Bob: Elaine had initially approached me looking to do the EDC video and the brief was to do something simple, and she had come up with the idea of having couples write thoughts on a board for the camera. After talking about it a bit we broadened it out to be about relationships where the people involved weren’t necessarily couples, but people who were important to each other, and who would have a degree of intimacy in their interactions. The boards then became more of a reveal for what each relationship was, and the idea would be that the interactions would keep you guessing. To me the song is a very sincere and honest declaration of love, and having someone important in your life, and I think people find that love or that comfort in all different types of relationships.
Elaine M: The song itself is about relationships, the value of them, the people in our lives and what they mean to us, so I wanted to make a video that echoed this and I think Bob really hit the nail on the head. In terms of the wider world, I think nowadays we can be so busy and caught up that it’s easy to forget how amazing it is to have someone important to us in our lives, to meet up with or come home to. I think the video manages to capture intimate moments between people who clearly mean a lot to each other. It’s feel good and I think we can always do with a bit of that.
Q: Personally, I love the simplicity of the video – a battered old couch, a backdrop of fairy lights, handwritten messages on blackboards. In an age of constant connectivity it’s refreshing to see a ‘back to basics’ example of people interacting & sharing stories face-to-face – less is definitely more. Is this something that you think is important?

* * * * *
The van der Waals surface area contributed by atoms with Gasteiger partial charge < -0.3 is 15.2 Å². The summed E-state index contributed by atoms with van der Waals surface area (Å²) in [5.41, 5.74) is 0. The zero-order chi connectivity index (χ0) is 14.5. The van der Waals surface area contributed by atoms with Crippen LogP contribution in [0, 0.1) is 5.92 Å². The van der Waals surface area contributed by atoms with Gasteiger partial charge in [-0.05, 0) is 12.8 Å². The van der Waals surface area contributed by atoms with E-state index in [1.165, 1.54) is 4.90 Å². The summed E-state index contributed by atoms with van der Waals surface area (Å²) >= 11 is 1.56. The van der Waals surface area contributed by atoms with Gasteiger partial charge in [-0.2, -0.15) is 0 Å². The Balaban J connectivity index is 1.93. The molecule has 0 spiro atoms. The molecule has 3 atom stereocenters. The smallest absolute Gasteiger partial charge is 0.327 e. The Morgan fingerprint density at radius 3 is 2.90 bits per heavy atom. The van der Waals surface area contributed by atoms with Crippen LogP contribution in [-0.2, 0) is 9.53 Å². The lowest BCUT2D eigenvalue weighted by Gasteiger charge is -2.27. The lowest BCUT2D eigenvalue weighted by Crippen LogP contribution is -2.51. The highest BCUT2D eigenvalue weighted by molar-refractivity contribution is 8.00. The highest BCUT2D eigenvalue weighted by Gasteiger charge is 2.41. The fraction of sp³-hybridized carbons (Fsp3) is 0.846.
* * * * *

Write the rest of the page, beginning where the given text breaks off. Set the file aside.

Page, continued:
Bob: I think physical interaction is very important in all relationships. Since a lot of our day to day communication now can be quite removed and disconnected, seeing that physical interaction in motion makes you consider the importance of it that little bit more. The decision to shoot at 100 frames a second was to try and capture as much as possible of the fleeting, complex communication going on underneath every conversation. With people who have an intimate relationship there’s an awful lot of communication that’s done through body language, looks and gestures, the kinds of things you need to watch closely to really appreciate the significance of. When you’re the ones in the relationship of course you’ve established your own codes and you know how to read each others signals very instinctively, but as an observer you need to pay more attention to really read the situation. The video has a back to basics approach in the sense that there’s a simplicity to having two people talking face to face, but I also think that even in the digital age, the empathy you see in real life interaction is still the most sophisticated form of communication we have.